A True Spinning Confession

I love to spin. I love it with every fiber of my being. But I have to confess, I learned spinning against my "better" judgement. Almost twenty years ago, my friend Sarah called me up one day and said, "I'm coming to visit you. I just learned to spin, and you need to try it." Sarah and I have been friends since third grade, and we had embroidered and knitted and crafted together for years, so ordinarily I would have jumped on board. But I was stressed. I said "Come to visit, but I have a new job and a new baby, and I need a new hobby like I need a hole in the head." To which Sarah, true friend that she is, said, "Wow! You REALLY need this. I'll be there tomorrow." So she arrived, we packed our infants into the car and set out in search of my local fiber arts purveyor. When I saw the beautiful wheels and the gorgeous fiber, I was hooked. Two decades, several wheels, and countless pounds of fiber, miles of yarn, spinning books and classes, and new friends later, I still thank Sarah for her wisdom in not listening to me.


Shadow weave shawl handwoven with variegated yarn    

Wouldn't this be a great use for yarn 

from a handpainted roving?

 
 

So when Sarah called me ten years ago and said, "We're going to weaving class so we can weave with our handspun," I wholeheartedly agreed. And I fell in love with fiber all over again because weaving extends the creative experience and all that I love about spinning. The process is meditative, the equipment is beautiful, there is a lifetime of opportunity to learn, and, most of all, when you spin the yarn that you weave, you can make a product that is uniquely yours, unique in all the world.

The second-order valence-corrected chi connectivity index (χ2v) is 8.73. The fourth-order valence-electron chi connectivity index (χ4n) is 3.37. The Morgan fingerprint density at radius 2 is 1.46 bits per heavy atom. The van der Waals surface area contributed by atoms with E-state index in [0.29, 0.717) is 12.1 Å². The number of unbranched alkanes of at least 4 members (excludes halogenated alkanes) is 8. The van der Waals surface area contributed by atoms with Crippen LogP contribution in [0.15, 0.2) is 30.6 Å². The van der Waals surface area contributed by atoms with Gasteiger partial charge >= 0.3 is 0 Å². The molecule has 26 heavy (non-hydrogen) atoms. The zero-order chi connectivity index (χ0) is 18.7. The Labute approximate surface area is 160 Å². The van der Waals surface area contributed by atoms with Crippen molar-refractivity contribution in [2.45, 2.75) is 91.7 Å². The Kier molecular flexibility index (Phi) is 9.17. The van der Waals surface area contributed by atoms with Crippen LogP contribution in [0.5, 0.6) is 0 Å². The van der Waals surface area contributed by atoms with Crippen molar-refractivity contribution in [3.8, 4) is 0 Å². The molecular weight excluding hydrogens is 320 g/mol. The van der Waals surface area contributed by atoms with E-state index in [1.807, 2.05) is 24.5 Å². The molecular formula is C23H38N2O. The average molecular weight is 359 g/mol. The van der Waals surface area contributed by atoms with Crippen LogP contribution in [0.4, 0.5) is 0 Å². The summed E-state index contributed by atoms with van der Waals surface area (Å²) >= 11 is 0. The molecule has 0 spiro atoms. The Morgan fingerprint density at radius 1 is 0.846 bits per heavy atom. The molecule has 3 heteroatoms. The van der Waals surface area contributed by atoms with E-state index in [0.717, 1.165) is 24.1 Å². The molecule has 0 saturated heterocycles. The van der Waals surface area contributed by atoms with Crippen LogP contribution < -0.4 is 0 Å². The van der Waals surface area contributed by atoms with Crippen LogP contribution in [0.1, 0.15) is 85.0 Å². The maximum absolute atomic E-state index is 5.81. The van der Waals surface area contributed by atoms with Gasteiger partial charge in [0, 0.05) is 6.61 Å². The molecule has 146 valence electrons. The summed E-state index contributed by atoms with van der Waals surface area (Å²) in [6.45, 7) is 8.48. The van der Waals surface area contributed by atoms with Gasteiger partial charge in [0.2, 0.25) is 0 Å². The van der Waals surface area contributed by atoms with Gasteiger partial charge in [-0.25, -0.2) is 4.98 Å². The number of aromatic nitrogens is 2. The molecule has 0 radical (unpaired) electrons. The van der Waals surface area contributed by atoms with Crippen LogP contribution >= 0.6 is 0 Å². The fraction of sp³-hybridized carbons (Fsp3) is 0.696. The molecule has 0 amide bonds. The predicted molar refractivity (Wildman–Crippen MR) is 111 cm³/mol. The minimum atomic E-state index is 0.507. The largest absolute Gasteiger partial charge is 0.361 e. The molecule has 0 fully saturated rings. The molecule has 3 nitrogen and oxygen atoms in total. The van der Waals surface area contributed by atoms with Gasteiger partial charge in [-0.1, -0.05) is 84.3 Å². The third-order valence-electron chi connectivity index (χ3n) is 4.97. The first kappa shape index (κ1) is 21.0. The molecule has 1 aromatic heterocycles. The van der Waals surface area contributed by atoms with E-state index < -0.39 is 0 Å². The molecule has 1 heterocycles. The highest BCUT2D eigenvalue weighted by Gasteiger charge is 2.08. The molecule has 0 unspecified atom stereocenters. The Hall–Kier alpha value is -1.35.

When I learned to weave, Handwoven magazine took its place on my shelves next to my issues of Spin-Off. It's been a wonderful way to learn about weaving techniques, a source of inspiration, and a way to connect with the weaving community. If you're a spinner who weaves or who is considering weaving, I hope you'll give Handwoven a look.

 

  Pillow handwoven in log cabin with natural-colored wool
 

Log cabin is handsome and easy to weave

with a rigid-heddle loom, and what a great use
for natural-colored fleece!

 

Over the next year, we'll be exploring the weaving possibilities of different fibers. This year's March/April issue is all about plant fibers, from flax to fique (a relative of the pineapple). And next winter we'll be "rediscovering wool" in interesting blends, for new uses, and from local producers. Our Garment Challenge for 2012 has a special category and prize for best use of handspun fibers, so I hope some of you Spinning Daily readers will consider entering.

 

You don't need costly equipment to enjoy the projects in Handwoven. We're including projects that can be done with rigid-heddle looms or 4-harness looms and techniques such as tablet weaving and kumihimo that don't require a loom at all! There are plenty of projects with variegated yarn, just the right use for your beautiful painted rovings, and we'll be adding suggestions in many projects for substituting handspun or using it together with commercial yarns.

 

One good turn deserves another, and just as my friend Sarah and countless teachers and fiber friends have shared the joy of spinning with me, I hope to share the joy of weaving with you. So jump on in. The fiber's fine!

 

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